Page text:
Jason Bourne is pulled from the sea by a passing fishing vessel, with no knowledge of who he is, or how he came to drift alone in open water. The bullets in his back and the bank code embedded in his hip are the only bits of information to survive his identity loss. Bourne must evade his pursuers, while slowly piecing together what few clues he can find that help uncover memories of his secret life as a government assassin.
An action packed "Who Am I?"
“Who am I?”- Jason Bourne
Jason Bourne, trained CIA assassin, is found floating in the Mediterranean Sea with two bullets in his back and no memory of who he is or where he came from. Jason is experiencing a complete loss of identity and complete retrograde amnesia, or the loss of his memories before the accident. Jason’s amnesia may be due to
“How could I forget about you? You’re the only person I know.” – Jason Bourne.
Although cinematically popular for the main character to lose his memories via retrograde amnesia, this is not what usually happens in actual cases of brain damage (Baxendale, 2004). The most common form of amnesia after a traumatic brain injury is anterograde amnesia, which is the inability to form new memories. In severe cases of retrograde amnesia such as Jason Bourne’s, where his memory loss extends decades, there is usually an accompaniment of equally strong presence of anterograde amnesia (Lezak et al., 2012).
Statistically speaking, Jason’s accident should have caused him anterograde amnesia with the possibility of a less severe temporally graded retrograde amnesia. Yet, it is not impossible to experience retrograde amnesia alone as in Jason Bourne’s case, and it is referred to as focal or isolated retrograde amnesia. Interestingly, damage to the medial temporal lobes, which is associated with anterograde amnesia is not associated with isolated retrograde amnesia. Multiple damage sites including the anterior temporal lobes, frontal lobes, and posterior regions (Levine et al., 1998) are related to retrograde amnesia. Because Jason was able to form new memories of the places he’d been and the new people he had met (either his new love interest Marie or other agents out get him), Jason shows the traits of isolated retrograde amnesia without any anterograde impairments. However, even with severe retrograde amnesia for events of one’s life, losing identity would not be expected.
“The knots like everything else, I just found the rope and I did it. The same way I can, I can read, I can write. I can add, subtract. I can make coffee. I can shuffle cards.”- Jason Bourne.
An interestingly component of Jason’s memory impairment is that previously learned general knowledge and his procedural memory are still intact. Procedural memory is the “how to” of performing either physical or cognitive tasks. Just like riding a bike, Jason Bourne finds that he can do things without any recollection of learning. Jason finds that he can speak foreign languages fluently, perform advanced martial arts, and other traits that an assassin would have but he has no recollection of learning any of these skills. This is in line with what would be expected with any type of amnesia. Old learned skills memories have been shown to remain intact in individuals with retrograde amnesia (Ewert et al., 1989). Also new procedural skills can be learned.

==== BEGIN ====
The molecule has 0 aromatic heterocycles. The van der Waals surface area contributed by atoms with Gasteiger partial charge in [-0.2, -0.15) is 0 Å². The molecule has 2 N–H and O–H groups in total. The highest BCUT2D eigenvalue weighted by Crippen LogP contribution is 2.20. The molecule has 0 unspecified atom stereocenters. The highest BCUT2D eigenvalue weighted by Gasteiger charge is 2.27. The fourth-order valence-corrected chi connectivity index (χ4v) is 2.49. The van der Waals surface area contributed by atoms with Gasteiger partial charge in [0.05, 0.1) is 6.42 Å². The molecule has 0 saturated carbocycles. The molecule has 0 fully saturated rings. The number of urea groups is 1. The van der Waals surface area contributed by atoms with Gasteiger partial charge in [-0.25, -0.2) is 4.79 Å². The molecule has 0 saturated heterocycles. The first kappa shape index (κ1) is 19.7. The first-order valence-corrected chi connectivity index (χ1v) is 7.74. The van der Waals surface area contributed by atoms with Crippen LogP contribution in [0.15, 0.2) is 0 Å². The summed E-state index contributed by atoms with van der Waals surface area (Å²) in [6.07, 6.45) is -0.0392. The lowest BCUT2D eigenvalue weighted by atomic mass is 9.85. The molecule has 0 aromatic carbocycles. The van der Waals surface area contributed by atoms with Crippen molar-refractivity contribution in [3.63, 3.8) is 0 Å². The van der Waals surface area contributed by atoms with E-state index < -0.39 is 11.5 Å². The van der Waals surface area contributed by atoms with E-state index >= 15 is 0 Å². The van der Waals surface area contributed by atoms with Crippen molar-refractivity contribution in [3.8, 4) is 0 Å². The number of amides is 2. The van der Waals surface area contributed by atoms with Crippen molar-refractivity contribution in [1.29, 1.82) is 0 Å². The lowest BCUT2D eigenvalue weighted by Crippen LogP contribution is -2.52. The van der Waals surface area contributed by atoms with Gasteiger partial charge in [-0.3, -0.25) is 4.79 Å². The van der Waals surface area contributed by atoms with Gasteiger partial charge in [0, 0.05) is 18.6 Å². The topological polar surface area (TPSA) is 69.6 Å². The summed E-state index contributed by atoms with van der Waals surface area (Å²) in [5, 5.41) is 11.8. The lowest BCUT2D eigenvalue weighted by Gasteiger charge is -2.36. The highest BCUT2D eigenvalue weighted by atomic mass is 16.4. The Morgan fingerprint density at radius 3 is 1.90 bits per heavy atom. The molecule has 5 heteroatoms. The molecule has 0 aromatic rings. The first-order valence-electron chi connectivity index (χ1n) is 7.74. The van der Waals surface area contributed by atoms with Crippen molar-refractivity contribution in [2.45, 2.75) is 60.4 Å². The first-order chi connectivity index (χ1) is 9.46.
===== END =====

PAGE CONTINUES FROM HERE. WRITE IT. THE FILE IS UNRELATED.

Overall, this action packed thriller is extremely entertaining,and Jason’s amnesia only plays a minor role in supplementing the exciting car chases and awesome fight scenes. In clichéd style, Jason’s amnesia is portrayed as complete identity loss and consists solely of retrograde amnesia. In the rare cases of loss of identity, these are associated with psychogenic disorders related to sever emotional trauma rather than neurologic disorders. If Jason suffered a physically brain injury related to hitting his head after being shot (although the movie doesn’t make this explicit), it would have been uncommon for Jason to solely have retrograde amnesia and not have any anterograde impairments. As an educational tool, The Bourne Identity could be used to introduce the basic neuropsychological concept of amnesia to students as well as to give a typical example of how neurologic amnesia is misportrayed.
Baxendale, S. (2004). Memories aren’t made of this: Amnesia at the movies. BMJ: British Medical Journal, 329, 1480-1483.
Cruz, R. (2010). Traumatic brain injury. Oxford American Handbook of Physical Medicine & Rehabilitation, 321.
Ewert, J., Levin, H. S., Watson, M. G., & Kalisky, Z. (1989). Procedural memory during posttraumatic amnesia in survivors of severe closed head injury: Implications for rehabilation. Archives of Neurology, 46(8), 911.
Levine, B., Black, S. E., Cabeza, R., Sinden, M., McIntosh, A. R., Toth, J. P…& Stuss, D. T. (1998). Episodic memory and the self in a case of isolated retrograde amnesia. Brain, 121(10), 1951-1973.
Lezak, M. D., Howieson, D. B., Bigler, E. D., & Tranel, D. (2012). Neuropsychological assessment. New York: Oxyford University Press, Inc.
Nadel, L., & Moscovitch, M. (1997). Memory consolidation, retrograde amnesia, and the hippocampal complex. Current Opinion in Neurobiology, 7(2), 217-227.